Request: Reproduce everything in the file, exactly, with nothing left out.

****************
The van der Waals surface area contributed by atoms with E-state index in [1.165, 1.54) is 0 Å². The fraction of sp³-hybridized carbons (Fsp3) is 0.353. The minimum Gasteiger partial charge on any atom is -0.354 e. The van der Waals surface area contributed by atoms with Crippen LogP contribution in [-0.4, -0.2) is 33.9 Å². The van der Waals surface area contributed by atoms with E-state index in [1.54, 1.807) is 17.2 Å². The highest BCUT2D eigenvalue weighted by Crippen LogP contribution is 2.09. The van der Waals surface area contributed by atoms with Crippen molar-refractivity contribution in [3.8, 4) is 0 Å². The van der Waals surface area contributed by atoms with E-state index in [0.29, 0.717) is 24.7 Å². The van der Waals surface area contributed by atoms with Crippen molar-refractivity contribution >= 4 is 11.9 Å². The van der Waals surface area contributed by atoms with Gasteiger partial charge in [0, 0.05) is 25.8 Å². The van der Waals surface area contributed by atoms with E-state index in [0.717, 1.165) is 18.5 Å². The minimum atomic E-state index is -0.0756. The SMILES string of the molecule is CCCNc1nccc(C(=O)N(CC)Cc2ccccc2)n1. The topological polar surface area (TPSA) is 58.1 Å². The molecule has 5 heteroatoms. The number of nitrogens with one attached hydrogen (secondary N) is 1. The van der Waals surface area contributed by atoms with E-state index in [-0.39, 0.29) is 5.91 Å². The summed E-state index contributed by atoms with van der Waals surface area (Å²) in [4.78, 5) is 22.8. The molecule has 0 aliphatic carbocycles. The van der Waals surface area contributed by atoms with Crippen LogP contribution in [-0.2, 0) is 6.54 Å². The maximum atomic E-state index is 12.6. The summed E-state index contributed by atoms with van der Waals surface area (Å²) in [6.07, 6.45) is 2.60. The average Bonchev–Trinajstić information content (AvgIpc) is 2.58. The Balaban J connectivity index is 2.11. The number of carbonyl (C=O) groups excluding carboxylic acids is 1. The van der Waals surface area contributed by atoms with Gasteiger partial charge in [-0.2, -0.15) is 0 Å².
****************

The van der Waals surface area contributed by atoms with E-state index in [1.165, 1.54) is 0 Å². The fraction of sp³-hybridized carbons (Fsp3) is 0.353. The minimum Gasteiger partial charge on any atom is -0.354 e. The van der Waals surface area contributed by atoms with Crippen LogP contribution in [-0.4, -0.2) is 33.9 Å². The van der Waals surface area contributed by atoms with E-state index in [1.54, 1.807) is 17.2 Å². The highest BCUT2D eigenvalue weighted by Crippen LogP contribution is 2.09. The van der Waals surface area contributed by atoms with Crippen molar-refractivity contribution in [3.8, 4) is 0 Å². The van der Waals surface area contributed by atoms with E-state index in [0.29, 0.717) is 24.7 Å². The van der Waals surface area contributed by atoms with Crippen molar-refractivity contribution >= 4 is 11.9 Å². The van der Waals surface area contributed by atoms with Gasteiger partial charge in [0, 0.05) is 25.8 Å². The van der Waals surface area contributed by atoms with E-state index in [0.717, 1.165) is 18.5 Å². The minimum atomic E-state index is -0.0756. The SMILES string of the molecule is CCCNc1nccc(C(=O)N(CC)Cc2ccccc2)n1. The topological polar surface area (TPSA) is 58.1 Å². The molecule has 5 heteroatoms. The number of nitrogens with one attached hydrogen (secondary N) is 1. The van der Waals surface area contributed by atoms with E-state index in [-0.39, 0.29) is 5.91 Å². The summed E-state index contributed by atoms with van der Waals surface area (Å²) in [4.78, 5) is 22.8. The molecule has 0 aliphatic carbocycles. The van der Waals surface area contributed by atoms with Crippen LogP contribution in [-0.2, 0) is 6.54 Å². The maximum atomic E-state index is 12.6. The summed E-state index contributed by atoms with van der Waals surface area (Å²) in [6.07, 6.45) is 2.60. The average Bonchev–Trinajstić information content (AvgIpc) is 2.58. The Balaban J connectivity index is 2.11. The number of carbonyl (C=O) groups excluding carboxylic acids is 1. The van der Waals surface area contributed by atoms with Gasteiger partial charge in [-0.2, -0.15) is 0 Å².